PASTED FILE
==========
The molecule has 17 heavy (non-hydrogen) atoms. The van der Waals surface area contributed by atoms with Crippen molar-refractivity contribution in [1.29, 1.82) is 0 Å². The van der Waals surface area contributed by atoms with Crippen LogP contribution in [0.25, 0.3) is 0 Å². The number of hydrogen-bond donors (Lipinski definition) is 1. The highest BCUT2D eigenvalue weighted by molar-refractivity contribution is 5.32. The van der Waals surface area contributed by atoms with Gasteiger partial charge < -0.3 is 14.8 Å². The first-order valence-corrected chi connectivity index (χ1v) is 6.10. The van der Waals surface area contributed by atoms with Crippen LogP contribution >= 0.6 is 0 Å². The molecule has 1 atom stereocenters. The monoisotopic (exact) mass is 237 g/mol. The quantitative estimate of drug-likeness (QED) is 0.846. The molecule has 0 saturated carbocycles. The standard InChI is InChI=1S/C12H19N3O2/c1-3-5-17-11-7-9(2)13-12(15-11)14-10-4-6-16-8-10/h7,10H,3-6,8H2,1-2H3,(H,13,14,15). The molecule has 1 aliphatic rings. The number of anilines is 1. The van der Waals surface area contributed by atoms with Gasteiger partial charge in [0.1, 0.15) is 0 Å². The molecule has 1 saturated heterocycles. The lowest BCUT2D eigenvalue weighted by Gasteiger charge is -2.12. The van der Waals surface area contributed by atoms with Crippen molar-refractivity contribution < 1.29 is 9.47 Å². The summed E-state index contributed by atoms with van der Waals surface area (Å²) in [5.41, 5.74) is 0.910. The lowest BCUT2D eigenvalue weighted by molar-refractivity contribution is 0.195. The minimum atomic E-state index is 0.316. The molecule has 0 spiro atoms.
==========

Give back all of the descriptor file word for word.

The molecule has 17 heavy (non-hydrogen) atoms. The van der Waals surface area contributed by atoms with Crippen molar-refractivity contribution in [1.29, 1.82) is 0 Å². The van der Waals surface area contributed by atoms with Crippen LogP contribution in [0.25, 0.3) is 0 Å². The number of hydrogen-bond donors (Lipinski definition) is 1. The highest BCUT2D eigenvalue weighted by molar-refractivity contribution is 5.32. The van der Waals surface area contributed by atoms with Gasteiger partial charge < -0.3 is 14.8 Å². The first-order valence-corrected chi connectivity index (χ1v) is 6.10. The van der Waals surface area contributed by atoms with Crippen LogP contribution >= 0.6 is 0 Å². The molecule has 1 atom stereocenters. The monoisotopic (exact) mass is 237 g/mol. The quantitative estimate of drug-likeness (QED) is 0.846. The molecule has 0 saturated carbocycles. The standard InChI is InChI=1S/C12H19N3O2/c1-3-5-17-11-7-9(2)13-12(15-11)14-10-4-6-16-8-10/h7,10H,3-6,8H2,1-2H3,(H,13,14,15). The molecule has 1 aliphatic rings. The number of anilines is 1. The van der Waals surface area contributed by atoms with Gasteiger partial charge in [0.1, 0.15) is 0 Å². The molecule has 1 saturated heterocycles. The lowest BCUT2D eigenvalue weighted by Gasteiger charge is -2.12. The van der Waals surface area contributed by atoms with Crippen molar-refractivity contribution < 1.29 is 9.47 Å². The summed E-state index contributed by atoms with van der Waals surface area (Å²) in [5.41, 5.74) is 0.910. The lowest BCUT2D eigenvalue weighted by molar-refractivity contribution is 0.195. The minimum atomic E-state index is 0.316. The molecule has 0 spiro atoms.